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How to Debug in IDLE

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00:00 How to Debug in Idle.

00:04 A bug is an unexpected problem in your program. They can appear in many forms, and some are more difficult to fix than others. Some bugs are tricky enough that you won’t be able to catch them by just reading through your program. Luckily, Python IDLE provides some basic tools that will help you debug your programs with ease. If you want to run your code with a built-in debugger, then you’ll need to turn this feature on. To do so, select Debug Debugger from the Python IDLE menu. Note that this menu only appears when you have the shell window in focus.

00:41 In the interpreter, you should see DEBUG ON appear just before the prompt, which means the interpreter is ready and waiting. When you execute your Python file, the debugger window will appear.

00:54 In this window, you can inspect the values of your local and global variables as your code executes. This gives you insight into how your data is being manipulated as your code runs.

01:07 You can also click the following buttons to move through your code. Go: Press this to advance execution to the next break point. You’ll learn about these in the next section.

01:18 If you haven’t set any break points, the code will run as normal. Step: Press this to execute the current line and go to the next one. If you do this with anything but the simplest of scripts, you’ll see that it can be a long process as each line of code can take multiple steps.

01:46 Over: If the current line of code contains a function call, then press this to step over that function. In other words, execute that function and go to the next line, but don’t pause while executing the function, unless of course there’s a break point. Out: If the current line of code is in a function, then press this to step out of the function. In other words, continue the execution of this function until you return from it.

02:14 Quit: This quits the running of the current program. Be careful because there’s no Reverse button. You can only step forward in time through your program’s execution.

02:26 You’ll also see four checkboxes in the debug window. Globals: Your program’s global information. Locals: Your program’s local information during execution. Stack: The functions that run during execution. Source: Your file in the IDLE editor. When you select one of these, you’ll see the relevant information in the debug window.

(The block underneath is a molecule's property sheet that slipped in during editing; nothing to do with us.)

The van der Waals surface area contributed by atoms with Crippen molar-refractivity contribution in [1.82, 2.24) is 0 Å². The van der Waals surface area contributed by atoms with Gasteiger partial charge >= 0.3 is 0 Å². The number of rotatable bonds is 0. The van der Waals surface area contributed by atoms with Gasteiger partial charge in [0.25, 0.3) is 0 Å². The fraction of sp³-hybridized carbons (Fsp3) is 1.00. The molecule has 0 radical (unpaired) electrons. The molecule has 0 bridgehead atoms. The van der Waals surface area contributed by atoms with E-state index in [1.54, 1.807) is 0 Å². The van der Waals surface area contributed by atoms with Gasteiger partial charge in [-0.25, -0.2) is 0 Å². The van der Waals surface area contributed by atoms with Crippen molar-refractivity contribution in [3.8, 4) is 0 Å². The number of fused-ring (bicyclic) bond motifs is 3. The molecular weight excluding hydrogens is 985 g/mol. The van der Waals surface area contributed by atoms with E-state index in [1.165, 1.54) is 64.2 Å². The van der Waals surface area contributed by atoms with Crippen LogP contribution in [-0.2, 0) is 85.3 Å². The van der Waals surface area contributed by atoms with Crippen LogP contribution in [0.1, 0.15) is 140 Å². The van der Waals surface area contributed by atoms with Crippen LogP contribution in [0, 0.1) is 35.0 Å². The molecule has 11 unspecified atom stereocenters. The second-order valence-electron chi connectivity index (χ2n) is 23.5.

02:53 A breakpoint is a line of code that you’ve identified as a place where the interpreter should pause while running the code. They will only work when debug mode is turned on, so make sure you’ve done that first. To set a breakpoint, right-click and choose Set Breakpoint on the line of code that you wish to pause.

03:13 This will highlight the line of code in yellow as a visual indication of a set breakpoint. You can set as many breakpoints in your code as you like. To undo a breakpoint, right-click the same line again and select Clear Breakpoint.

03:28 Once you’ve set your breakpoints, you can run your code as you would normally. The debugger window will pop up, and you can start stepping through your code manually.

03:45 When you run a script with a syntax error in it, IDLE will show a pop-up with that error and afterwards will highlight the line where the error occurred.

03:56 When you say an error reported to you in the interpreter, IDLE lets you jump right to the offending file or line from the interpreter window. All you have to do is highlight the reported line number or file name with your cursor and either right-click and select Go to File/Line or select DebugGo to File/Line from the menu.

04:16 This will open up the offending file and take you to the line that contains the error. This feature works regardless of whether or not debug mode is turned on.

04:27 Python IDLE also provides a tool called a Stack Viewer. You can access it under the Debug option in the menu bar. This tool will show you the traceback of an error as it appears on the stack of the last error or exception that Python IDLE encountered while running your code.

04:43 When an unexpected or interesting error occurs, you might find it helpful to take a look at the stack. Otherwise, this feature can be difficult to parse and likely won’t be useful to you unless you’re writing very complicated code.

04:58 In the next section of the course, we’ll take a look at how you can customize Python IDLE to give you a personalized working environment.

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